NORMAN, Okla. (KFOR) — Over 100 plaintiffs are being represented in a Qui Tam lawsuit filed in Cleveland County on Monday to demand recovery of more than $42,000,000 from various engineering firms after the Oklahoma Turnpike Authority was found guilty of violating the Open Meetings Act in December 2022.

The latest lawsuit alleges that since the judge’s December ruling voided the OTA board’s previous votes on the contracts, $42,097,572.05 was spent unlawfully and should be returned by the engineering firms.

The board held a meeting last week to reapprove those contracts.

“It’s very important in regard of the Open Meeting lawsuit’s ruling that we bring corrective actions back to the board as expeditiously as possible,” said Secretary of Transportation and OTA Executive Director Tim Gatz in comments released by OTA representatives, on his behalf. “We believe these steps are compliant with what Judge Olsen found to be lacking in previous agenda items.”

While the transportation agency said the re-approval is all part of a plan to correct the violation, opponents said it is another effort to steamroll any future opposition.

Protestors said the OTA is trying to circumvent the Open Meetings Violation Lawsuit by re-approving all previously invalidated contracts.

“They don’t agree with the ruling. They don’t think they have to fix anything. And what they’re doing right now is rubber stamping the contracts again after a year and adding more money to those contracts and telling their contractors go full steam ahead,” said Amy Cerato, a plaintiff.

Friday, January 6, 2023, the Oklahoma Turnpike Authority filed an appeal of the judgment in the Open Meeting Act lawsuit out of the Cleveland County District Court. The appeal cites several issues of error, including the Court’s finding of “willful” OMA violations by the OTA. 

The OTA’s appeal also challenges the court’s position that agenda items lacked sufficient details. The Authority maintains the information was OMA compliant for this preliminary engineering design stage. Board approval on preliminary work is required to identify and confirm new alignments, construction cost estimates, and right-of-way boundaries for OTA’s 15-year, long-range expansion and improvement plan.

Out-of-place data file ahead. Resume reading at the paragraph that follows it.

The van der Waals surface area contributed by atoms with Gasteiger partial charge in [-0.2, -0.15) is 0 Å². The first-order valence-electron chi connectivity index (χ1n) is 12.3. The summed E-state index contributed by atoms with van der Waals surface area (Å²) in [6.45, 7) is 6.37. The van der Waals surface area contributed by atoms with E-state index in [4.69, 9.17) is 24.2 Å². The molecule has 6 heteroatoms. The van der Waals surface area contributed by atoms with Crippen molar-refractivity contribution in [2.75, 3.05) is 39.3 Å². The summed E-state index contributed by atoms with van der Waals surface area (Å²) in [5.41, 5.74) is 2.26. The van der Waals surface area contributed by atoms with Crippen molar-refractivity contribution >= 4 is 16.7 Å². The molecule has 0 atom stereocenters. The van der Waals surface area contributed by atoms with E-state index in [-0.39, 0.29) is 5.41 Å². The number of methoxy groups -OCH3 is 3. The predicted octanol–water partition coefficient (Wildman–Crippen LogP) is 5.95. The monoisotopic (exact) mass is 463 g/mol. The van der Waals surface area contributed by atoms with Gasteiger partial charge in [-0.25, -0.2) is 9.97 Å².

Furthermore, the filing points to an improper ruling related to the Board’s approval of a line of credit in January 2022, subsequently terminated by the Board in June. Because it was terminated and never used by OTA, it does not exist and the Board’s initial approval cannot be ruled invalid under OMA. With nothing to invalidate, OTA is requesting it be dismissed.  While OTA has appealed the Court’s decision, it has full and complete respect for the District Court’s judgement. The Authority has fully complied with the Court’s findings by initially pausing work after its decision and with the Board’s action Tuesday to correct the OMA violations as is required under legal precedent.

Concerning the new filing and demands by the plaintiffs seeking OTA’s engineering consultants return payments for services rendered, OTA has not yet received the filing and cannot comment on the details; however, OTA is appealing that judgement – the basis of the new lawsuit. Further, public officials and state agencies, like OTA, are required to act in accordance with opinions issued by the Oklahoma Attorney General. OTA’s Board complied with Attorney General opinion 1981 OK AG 214 when it fully reconsidered and voted to approve the contracts pursuant to OMA compliant agenda items at its January 3 regular meeting. The Attorney General states in its opinion, “If a public body concludes that it may have violated the provisions of the Open Meeting Act, in a willful manner, the public body must fully reconsider those matters acted upon in violation of the Act. Such reconsideration, of course, must be done in compliance with the Act.” The OTA did just that to rehabilitate what the Court found to be deficient with action taken at the January and February 2022 meetings.  

Plaintiffs’ new demand is an abuse of the judicial system in order to improperly threaten and pressure public officials and its consultants to stop a much-needed public transportation improvement and expansion project.

Oklahoma Turnpike Authority

Read the full suit below: